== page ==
Peter Morrell is highly impressed with two wines produced on the banks of the Loir, a tributary of the Loire
The vineyards of the Vendômois are located along the banks of the river Loir, a tributary of the Loire proper. It is France’s most northerly wine producing region and grapes have been grown there since the 10th century.
A new and exciting project sees a collaboration between growers and the local co-operative, the only example along the Loir. Founded in 1929, the Cave Coopérative du Vendômois has twenty growers who deliver grapes to be sold under the Coteaux du Vendômois appellation.
At present, the Appellation Contrôlée wines account for 68 hectares of vineyards, that is about half of the entire appellation’s production. The main focus of the cellar over the past decade has been to increase the awareness for their signature bone-dry rosé (locally known as gris), and of 68 hectares planted, a total of 33 ha are dedicated to Pineau d’Aunis harvested exclusively for this purpose.
Until the mid-1990s nine-tenths of the production was sold in bulk to either private clients or a négociant although the balance has now reversed, with most of the wine leaving in bottle.
With this quality remit in mind, resident winemaker Nicolas Parmentier has been identifying specific parcels for special attention. One such vineyard, Cocagne (which is planted with four hectares of Pineau d’Aunis and a single hectare of Chenin), has since been selected both for its orientation and silica soil.
Pineau d’Aunis is a grape with a very specific flavour profile, notably white pepper. Once tasted, never forgotten… It remains the only permitted cépage for the making of rosé. Unchecked, the variety can yield prolific amounts of fruit due to its large berries. The low levels of anthocyanins in the skins is the reason why the grape is blended with both Pinot Noir and Cabernet Franc in order to add substance and body to the resulting red wine.
Chenin Blanc remains the only authorised grape for the appellation’s white wines.
I recently tasted two of the wines, Le Carillon de Vendome 2018 Coteaux du Vendomois Chenin Blanc ‘Le Cocagne’ and Le Carillon de Vendome 2018 Coteaux du Vendomois Pineau d’Aunis ‘Le Cocagne’. I tried the Chenin Blanc first, the wine pours a bright golden yellow and in the bouquet there are strong aromas of baked apples, pears and peaches. These persist as the wine moves to the palate and are joined by grapefruit and honey flavours making it powerful and satisfying in the mouth. There is a crisp minerality in the wine which is ideal for drinking with food. The finish is both fruity and buttery.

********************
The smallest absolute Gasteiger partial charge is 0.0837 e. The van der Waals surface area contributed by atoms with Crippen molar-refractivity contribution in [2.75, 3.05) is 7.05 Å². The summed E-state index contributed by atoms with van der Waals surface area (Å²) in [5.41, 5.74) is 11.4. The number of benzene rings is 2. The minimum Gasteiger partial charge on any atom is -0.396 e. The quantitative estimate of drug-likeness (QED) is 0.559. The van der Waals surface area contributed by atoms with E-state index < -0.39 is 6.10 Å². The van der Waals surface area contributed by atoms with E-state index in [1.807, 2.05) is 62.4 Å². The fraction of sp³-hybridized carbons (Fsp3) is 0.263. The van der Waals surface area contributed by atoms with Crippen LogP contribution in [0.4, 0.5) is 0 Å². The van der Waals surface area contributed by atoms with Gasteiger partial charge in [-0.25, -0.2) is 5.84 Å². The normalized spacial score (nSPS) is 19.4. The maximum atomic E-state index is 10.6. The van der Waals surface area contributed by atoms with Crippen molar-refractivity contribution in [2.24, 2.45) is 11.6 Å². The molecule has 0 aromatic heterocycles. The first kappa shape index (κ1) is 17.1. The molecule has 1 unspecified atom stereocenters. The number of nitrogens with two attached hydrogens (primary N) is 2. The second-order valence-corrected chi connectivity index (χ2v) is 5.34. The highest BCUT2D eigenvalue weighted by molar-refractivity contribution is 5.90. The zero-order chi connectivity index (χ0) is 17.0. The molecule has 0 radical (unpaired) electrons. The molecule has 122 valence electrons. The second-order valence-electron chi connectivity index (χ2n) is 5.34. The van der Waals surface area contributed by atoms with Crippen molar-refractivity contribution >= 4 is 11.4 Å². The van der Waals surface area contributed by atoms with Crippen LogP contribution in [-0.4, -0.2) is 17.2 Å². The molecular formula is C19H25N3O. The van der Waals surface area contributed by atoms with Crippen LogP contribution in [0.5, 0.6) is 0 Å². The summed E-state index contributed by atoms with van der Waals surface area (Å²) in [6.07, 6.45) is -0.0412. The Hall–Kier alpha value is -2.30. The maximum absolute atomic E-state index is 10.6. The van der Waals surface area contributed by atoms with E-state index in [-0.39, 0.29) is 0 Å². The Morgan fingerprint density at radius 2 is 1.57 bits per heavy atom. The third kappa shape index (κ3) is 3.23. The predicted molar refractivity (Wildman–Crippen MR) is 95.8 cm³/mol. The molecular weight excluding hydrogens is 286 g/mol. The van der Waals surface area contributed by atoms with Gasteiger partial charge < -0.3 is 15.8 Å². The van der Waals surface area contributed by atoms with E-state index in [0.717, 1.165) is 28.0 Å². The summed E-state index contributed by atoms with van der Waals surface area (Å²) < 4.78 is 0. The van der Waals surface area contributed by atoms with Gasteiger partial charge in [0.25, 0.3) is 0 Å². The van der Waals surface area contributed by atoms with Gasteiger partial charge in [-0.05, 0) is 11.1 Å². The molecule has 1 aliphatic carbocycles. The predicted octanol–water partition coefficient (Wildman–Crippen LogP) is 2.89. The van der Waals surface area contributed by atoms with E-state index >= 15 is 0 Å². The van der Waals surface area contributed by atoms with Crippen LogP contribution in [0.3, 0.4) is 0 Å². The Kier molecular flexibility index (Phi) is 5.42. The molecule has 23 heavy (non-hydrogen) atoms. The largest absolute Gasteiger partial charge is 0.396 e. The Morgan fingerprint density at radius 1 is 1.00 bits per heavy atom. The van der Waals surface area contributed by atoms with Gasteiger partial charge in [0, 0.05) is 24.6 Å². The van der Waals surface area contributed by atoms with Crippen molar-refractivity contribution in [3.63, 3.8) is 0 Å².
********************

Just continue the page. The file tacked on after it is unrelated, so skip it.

I liked this wine a lot, particularly the strength of the flavours, and it would hold its own against many foods including chicken, fish and spicy Asian dishes.
The second wine was a rosé made with Pineau d’Aunis (Chenin noir). The wine pours an attractive salmon pink colour, on the nose there are distinct strawberry and raspberry aromas together with good notes of white pepper. In the mouth the fruit and pepper remain and are complemented by floral flavours and a pleasantly dry tartness which makes it an ideal summer wine. The fruity finish is bright, peppery and surprisingly long.
This is a lovely wine that can be drunk as an aperitif, on its own or with food, I would recommend pairing it with seafood or charcuterie.
Not only are these wines outstanding but they are remarkably good value. They are imported by Dreyfus Ashby and can found in good wine merchants in the UK with a price tag of around £13.00.
The label of both the wines is the words and music of Le Carillon de Vendôme. It’s a nursery rhyme dating back to the 15th Century and believed to be France’s oldest folk song. Its melody echoes the peel of the bells of the Abbaye de la Trinité in the town of Vendôme. The refrain describes the position of the Dauphin (later Charles VII). After signing the Treaty of Troyes during the Hundred Years’ War, Charles was left only in possession of the cities of Orléans, Beaugency, Cléry, Bourges and Vendôme, with the rest of his Kingdom being occupied by England and its allies.